WRAL.com Senior Sports Editor Aaron Schoonmaker pens a blog for WRALSportsFan.com and shared his thoughts on Tuesday night’s championship game hosted at the DBAP. Here’s what he had to say about the big game & the big event:
After winning the Triple-A National Championship and getting showered by champagne, Reno Aces first baseman Mike Jacobs got the call to join the Arizona Diamondbacks. He has tasted the Majors before, but it was a small moment that punctuated a classic evening of America’s Pastime.
Everything that is right with the game of baseball was on full display at Durham Bulls Athletic Park Tuesday for the Triple-A National Championship won by the Aces, 10-3.
It was a late-summer game under the lights with meaning. Daytime storms had left the air cool and the freshly cut grass glistening – the DBAP crew and Bulls staff brought their “A” game. And two visiting teams were treated as if they were at home in front of 8,100 fans – many of which traveled a good distance to be there.
“It was exciting, we were all pretty fired up to come to Durham,” said A.J. Pollock, Aces outfielder and the game’s Most Valuable Player. “For us, it was cool to see a different place and it was a great atmosphere here.”
A teenager in the right field seats was pulling for the Reno Aces because they square off in the regular season with his favorite team, the Memphis Redbirds. A grade-school girl was cheering for the Aces because Wool E. Bull was their acting mascot on the night. A couple down the third base line was rooting for the Pawtucket Red Sox because they are life-long Boston fans.
Overflow media, scouts and other Triple-A coaches were also scattered around the lower level with the high-energy fans to take in the winner-take-all contest between the International and Pacific Coast leagues. Many were unidentifiable because on this night, they too were fans.
The crowd was in full cheer with the first batter in the bottom of the first as Pollock, the Reno lead-off man, tripled to right center. Four batters later, a Brent Cleven home run to dead center got another rise from the cosmopolitan of fans.
The famous red-eyed, snorting bull over the Blue Monster went off a few times on the night, each time the smoke hung around a little longer than normal in the moist air.
In a 7-0 game in the third, there were not ‘boos,’ but surprised ‘ahhs’ when Pawtucket right fielder Bryce Brentz, a recent Double-A call-up, dropped a fly ball. Brentz grossly misplayed another in the fourth and was greeted with a mock ovation when he finally pocketed one.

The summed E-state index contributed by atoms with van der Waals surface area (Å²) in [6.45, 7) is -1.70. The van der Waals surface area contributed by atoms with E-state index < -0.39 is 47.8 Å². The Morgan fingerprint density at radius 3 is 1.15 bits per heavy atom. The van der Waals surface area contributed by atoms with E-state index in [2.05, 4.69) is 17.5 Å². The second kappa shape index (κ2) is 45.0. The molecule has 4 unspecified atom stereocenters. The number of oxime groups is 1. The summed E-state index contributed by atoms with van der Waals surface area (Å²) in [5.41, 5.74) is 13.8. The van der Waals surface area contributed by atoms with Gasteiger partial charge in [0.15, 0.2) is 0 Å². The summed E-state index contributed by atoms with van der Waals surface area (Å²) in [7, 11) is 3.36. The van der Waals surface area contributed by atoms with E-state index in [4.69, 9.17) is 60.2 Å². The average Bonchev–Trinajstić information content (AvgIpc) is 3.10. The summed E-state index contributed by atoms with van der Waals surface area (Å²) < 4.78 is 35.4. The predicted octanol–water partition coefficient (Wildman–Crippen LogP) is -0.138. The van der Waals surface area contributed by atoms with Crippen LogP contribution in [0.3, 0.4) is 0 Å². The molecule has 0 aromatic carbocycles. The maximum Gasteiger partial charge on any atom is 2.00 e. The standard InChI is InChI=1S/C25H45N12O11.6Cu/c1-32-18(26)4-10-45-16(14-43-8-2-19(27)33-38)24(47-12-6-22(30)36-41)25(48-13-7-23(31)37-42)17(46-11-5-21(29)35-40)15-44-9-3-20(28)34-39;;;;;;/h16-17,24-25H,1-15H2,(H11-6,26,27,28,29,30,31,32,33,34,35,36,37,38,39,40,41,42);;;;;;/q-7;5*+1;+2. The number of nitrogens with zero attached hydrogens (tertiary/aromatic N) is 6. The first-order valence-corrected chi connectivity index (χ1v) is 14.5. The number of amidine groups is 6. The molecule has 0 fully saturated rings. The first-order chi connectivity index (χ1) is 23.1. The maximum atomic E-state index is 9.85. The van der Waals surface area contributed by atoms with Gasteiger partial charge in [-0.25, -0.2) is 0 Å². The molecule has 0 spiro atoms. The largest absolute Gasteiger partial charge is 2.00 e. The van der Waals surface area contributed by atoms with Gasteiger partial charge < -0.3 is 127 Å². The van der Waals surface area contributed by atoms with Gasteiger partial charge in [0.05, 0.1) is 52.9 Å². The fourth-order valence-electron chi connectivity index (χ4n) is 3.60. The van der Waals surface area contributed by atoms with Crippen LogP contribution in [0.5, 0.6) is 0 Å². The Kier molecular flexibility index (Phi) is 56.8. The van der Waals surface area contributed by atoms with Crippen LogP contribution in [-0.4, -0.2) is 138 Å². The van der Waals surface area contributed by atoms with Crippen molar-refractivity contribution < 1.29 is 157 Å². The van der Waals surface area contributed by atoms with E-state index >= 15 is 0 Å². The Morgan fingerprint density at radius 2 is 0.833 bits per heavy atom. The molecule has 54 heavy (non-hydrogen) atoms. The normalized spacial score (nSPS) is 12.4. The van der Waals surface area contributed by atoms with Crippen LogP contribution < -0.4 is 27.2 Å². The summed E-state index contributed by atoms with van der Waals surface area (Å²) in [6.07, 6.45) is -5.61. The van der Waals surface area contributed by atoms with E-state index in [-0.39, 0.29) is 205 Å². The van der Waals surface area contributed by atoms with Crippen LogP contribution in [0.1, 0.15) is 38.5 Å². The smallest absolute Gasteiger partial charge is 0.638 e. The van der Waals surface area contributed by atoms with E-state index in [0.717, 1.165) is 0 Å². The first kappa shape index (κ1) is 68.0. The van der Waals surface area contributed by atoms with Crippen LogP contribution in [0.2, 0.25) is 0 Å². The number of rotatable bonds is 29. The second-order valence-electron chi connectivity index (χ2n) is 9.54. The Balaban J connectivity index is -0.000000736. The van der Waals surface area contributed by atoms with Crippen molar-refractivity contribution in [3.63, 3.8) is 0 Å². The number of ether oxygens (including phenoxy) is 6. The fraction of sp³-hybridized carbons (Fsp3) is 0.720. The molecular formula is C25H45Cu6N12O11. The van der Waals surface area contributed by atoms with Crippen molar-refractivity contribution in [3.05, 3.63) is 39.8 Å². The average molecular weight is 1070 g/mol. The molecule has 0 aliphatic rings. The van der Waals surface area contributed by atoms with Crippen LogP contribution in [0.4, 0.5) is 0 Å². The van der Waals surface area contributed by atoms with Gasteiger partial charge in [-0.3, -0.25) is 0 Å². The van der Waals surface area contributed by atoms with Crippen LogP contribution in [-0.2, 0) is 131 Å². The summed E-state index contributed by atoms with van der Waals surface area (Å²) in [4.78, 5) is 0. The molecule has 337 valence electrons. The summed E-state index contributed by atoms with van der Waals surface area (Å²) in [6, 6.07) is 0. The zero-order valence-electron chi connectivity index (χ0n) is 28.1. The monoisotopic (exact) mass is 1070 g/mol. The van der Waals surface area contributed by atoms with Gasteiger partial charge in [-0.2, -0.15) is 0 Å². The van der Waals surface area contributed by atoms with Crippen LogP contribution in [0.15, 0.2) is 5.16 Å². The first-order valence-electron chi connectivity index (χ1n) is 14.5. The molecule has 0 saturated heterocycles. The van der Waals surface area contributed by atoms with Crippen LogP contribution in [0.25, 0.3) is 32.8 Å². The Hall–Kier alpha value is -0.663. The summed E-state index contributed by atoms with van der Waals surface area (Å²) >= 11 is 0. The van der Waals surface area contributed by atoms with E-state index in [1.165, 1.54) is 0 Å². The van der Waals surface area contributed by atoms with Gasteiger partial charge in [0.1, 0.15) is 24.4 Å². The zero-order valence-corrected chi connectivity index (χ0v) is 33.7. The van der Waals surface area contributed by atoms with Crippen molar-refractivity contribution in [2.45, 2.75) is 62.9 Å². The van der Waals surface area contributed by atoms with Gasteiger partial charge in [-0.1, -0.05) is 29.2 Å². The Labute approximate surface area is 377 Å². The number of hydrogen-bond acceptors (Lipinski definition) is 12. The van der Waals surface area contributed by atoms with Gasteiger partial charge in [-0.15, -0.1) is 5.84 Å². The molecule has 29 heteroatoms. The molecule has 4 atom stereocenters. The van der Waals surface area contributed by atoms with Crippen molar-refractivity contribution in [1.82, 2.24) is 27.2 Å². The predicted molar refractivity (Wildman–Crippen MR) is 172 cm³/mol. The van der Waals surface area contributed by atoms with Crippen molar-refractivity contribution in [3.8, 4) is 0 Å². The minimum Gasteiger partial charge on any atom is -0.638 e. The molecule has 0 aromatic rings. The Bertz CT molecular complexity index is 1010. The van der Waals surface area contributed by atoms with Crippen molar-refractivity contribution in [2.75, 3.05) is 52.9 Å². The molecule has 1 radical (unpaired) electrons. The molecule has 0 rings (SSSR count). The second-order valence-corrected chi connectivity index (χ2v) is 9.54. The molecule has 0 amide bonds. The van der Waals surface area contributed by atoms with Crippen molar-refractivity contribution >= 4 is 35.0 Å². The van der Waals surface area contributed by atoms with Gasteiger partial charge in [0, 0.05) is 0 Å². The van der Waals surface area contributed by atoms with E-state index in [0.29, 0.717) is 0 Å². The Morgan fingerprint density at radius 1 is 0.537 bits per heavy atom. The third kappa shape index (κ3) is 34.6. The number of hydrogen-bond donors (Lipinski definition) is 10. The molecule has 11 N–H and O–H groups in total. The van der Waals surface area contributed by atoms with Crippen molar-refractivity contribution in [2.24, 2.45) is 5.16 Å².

After 4.2 innings, Aces pitcher Trevor Bauer had reached the triple digit mark on pitches and was pulled. As a former Team USA pitcher who has spent a lot of time in Durham, Bauer walked off to the DBAP crowd applauding the effort with a standing ovation.
“I really appreciate the support of the fans that came out tonight,” Bauer said, also noting that his long-time host family on the East Coast was able to see the game. “We had a really good crowd, really into it. And it was a really tough day to watch baseball. It was raining all day and we didn’t know how many fans would actually get out with the weather, but the city came out and supported the game and it was great to see the fans come out and support the city.”
And as the night progressed, there was added support for Pawtucket to make an improbable comeback. They didn’t, but the fans still got post game fireworks – good ones, too.
Players on their way out of the game, players on the rise, players just hanging on and players like Jacobs, fighting to get back to the Bigs, were all brought together to one stadium, away from home, to play one game. They were treated like the childhood heroes they once went to watch.
There were hot dogs, cotton candy, families and on-field games; walk-up songs and the ‘YMCA’. Even after rain left the slides wet, Wool E. World was full of youngsters. There were those that over-indulged and those that responsibly gave home runs and foul balls to kids – in one case that person was one-in-the-same.
Then there was a matter of reunion in a game that so often sees career intersections. Pawtucket hitting coach Gerald Perry and Reno manager Brett Butler were teammates for the Durham Bulls in 1980 when they were 19 and 23 years old, respectively. On Tuesday, now much older and on to phase 2 of their baseball lives,they were again in Durham, this time in opposite dugouts trying to beat one another.
And no baseball game experience, especially at the minor league level, is complete without a famous person throwing out a first pitch. Enter American Idol winner, Garner native and former high school pitcher, Scotty McCreery to both throw out the first pitch and sing ‘Take Me Out to the Ballgame’ during the seventh inning stretch. His toss? A full-windup fastball from the 60-dot-6 rubber.
Much like the night as a whole: a perfect strike.
Thanks to WRAL.com’s Aaron Schoomaker for this capcom story & photo.